Milwaukee breaks ground on new water technology center
MILWAUKEE - Milwaukee is hoping to become the Silicon Valley of water technology.
On Monday, city and state officials and business leaders broke ground to renovate a water council building.
With it, 500 jobs could come, along with the potential to help solve the world's water problems.
The government and business leaders gathered outside a warehouse in Walker's Point to stress the importance of water-related research.
"Right now, a child dies every 20 seconds in the world from a lack of fresh water," said Rich Meeusen, the Milwaukee Water Council Co-Chair.
"That is a sin."
The Milwaukee Water Council is working to change that and other major water problems around the world, including purity and quantity of water.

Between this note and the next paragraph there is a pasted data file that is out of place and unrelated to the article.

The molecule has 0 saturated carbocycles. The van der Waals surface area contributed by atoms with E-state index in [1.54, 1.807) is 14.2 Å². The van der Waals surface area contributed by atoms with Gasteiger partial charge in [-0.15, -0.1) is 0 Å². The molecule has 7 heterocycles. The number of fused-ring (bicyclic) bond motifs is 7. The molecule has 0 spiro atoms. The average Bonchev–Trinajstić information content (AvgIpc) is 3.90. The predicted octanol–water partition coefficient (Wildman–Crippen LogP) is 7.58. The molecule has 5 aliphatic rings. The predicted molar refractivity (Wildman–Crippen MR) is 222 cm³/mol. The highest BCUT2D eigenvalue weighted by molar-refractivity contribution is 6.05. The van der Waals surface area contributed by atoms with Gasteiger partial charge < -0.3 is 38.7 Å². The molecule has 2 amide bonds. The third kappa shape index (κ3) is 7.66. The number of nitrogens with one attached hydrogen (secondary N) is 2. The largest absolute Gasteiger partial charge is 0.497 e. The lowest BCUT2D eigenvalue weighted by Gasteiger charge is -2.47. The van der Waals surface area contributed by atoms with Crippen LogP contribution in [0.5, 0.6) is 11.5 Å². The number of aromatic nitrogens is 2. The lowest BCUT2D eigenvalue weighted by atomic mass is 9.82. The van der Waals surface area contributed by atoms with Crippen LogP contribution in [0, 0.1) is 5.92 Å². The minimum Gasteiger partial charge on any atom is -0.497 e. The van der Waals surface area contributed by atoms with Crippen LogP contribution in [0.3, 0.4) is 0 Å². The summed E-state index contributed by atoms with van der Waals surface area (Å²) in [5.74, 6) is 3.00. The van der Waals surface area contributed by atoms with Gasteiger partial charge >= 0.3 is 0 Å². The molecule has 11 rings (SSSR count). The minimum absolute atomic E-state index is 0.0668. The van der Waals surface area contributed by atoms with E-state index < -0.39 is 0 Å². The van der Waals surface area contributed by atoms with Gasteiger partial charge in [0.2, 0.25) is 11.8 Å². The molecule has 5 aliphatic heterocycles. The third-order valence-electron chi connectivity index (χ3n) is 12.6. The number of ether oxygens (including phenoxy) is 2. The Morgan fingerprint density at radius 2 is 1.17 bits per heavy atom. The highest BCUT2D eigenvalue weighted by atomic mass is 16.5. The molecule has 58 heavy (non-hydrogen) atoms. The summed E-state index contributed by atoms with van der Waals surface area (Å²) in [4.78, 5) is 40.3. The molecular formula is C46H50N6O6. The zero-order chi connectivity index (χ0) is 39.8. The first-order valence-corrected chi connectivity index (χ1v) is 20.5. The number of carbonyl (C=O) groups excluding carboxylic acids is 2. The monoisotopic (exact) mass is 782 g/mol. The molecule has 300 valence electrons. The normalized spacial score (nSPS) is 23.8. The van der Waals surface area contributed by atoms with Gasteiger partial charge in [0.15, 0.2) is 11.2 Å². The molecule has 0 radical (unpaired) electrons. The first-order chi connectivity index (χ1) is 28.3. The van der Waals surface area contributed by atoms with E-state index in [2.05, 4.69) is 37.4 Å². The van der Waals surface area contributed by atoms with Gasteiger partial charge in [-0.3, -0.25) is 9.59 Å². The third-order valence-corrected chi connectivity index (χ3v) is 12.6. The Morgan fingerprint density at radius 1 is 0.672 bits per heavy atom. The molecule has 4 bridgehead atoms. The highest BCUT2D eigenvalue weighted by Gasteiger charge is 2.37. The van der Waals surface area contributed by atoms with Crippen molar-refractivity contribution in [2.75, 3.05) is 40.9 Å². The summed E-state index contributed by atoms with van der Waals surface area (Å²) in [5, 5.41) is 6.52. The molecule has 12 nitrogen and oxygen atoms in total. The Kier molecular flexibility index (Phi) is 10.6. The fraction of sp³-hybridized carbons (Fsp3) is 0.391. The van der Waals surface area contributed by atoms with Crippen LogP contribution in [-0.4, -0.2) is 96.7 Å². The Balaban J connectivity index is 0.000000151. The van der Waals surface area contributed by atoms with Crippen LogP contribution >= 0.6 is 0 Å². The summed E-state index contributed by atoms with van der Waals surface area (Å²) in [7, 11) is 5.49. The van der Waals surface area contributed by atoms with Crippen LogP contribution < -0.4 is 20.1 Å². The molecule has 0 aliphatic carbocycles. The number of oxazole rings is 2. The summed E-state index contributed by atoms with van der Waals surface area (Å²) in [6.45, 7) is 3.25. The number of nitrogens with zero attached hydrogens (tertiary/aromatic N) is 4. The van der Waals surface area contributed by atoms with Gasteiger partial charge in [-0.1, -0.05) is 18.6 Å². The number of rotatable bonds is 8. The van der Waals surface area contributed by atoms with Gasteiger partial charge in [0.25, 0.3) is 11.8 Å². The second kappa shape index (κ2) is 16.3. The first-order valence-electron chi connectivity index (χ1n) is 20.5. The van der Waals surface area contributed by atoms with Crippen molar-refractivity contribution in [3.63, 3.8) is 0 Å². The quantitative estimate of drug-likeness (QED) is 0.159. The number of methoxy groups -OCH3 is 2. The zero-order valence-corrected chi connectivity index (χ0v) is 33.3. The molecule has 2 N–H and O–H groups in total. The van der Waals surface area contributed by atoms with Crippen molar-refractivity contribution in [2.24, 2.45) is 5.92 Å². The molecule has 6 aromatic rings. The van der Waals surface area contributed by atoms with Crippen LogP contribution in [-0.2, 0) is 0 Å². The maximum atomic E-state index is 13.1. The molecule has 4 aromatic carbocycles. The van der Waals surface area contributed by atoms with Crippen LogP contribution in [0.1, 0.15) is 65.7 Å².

"Even in the United States we have big water problems. Atlanta has huge water problems. We're still drawing water out of the Colorado River and it's running dry before it ever gets to Mexico," said Meeusen.
Home to more than 150 water technology companies, Milwaukee broke ground today on this soon-to-be-new Water Council building.
"We have a school of freshwater sciences, the only one in the country, that's been installed here at UWM," explained co-chairman Paul Jones.
That goal is to move into the former Reed Street Yards to become a water technology research park.
"Somebody built the first building in Silicon Valley. This could very well be the first building of a new water technology center in Milwaukee," explained Meeusen.
More than 500 jobs are expected to come to Milwaukee from the construction and renovation of the first water council building in the U.S.
"We think we can help solve the world's water problems," said Meeusen.
"We can develop new technologies."
The building is expected to be completed by the summer of 2013.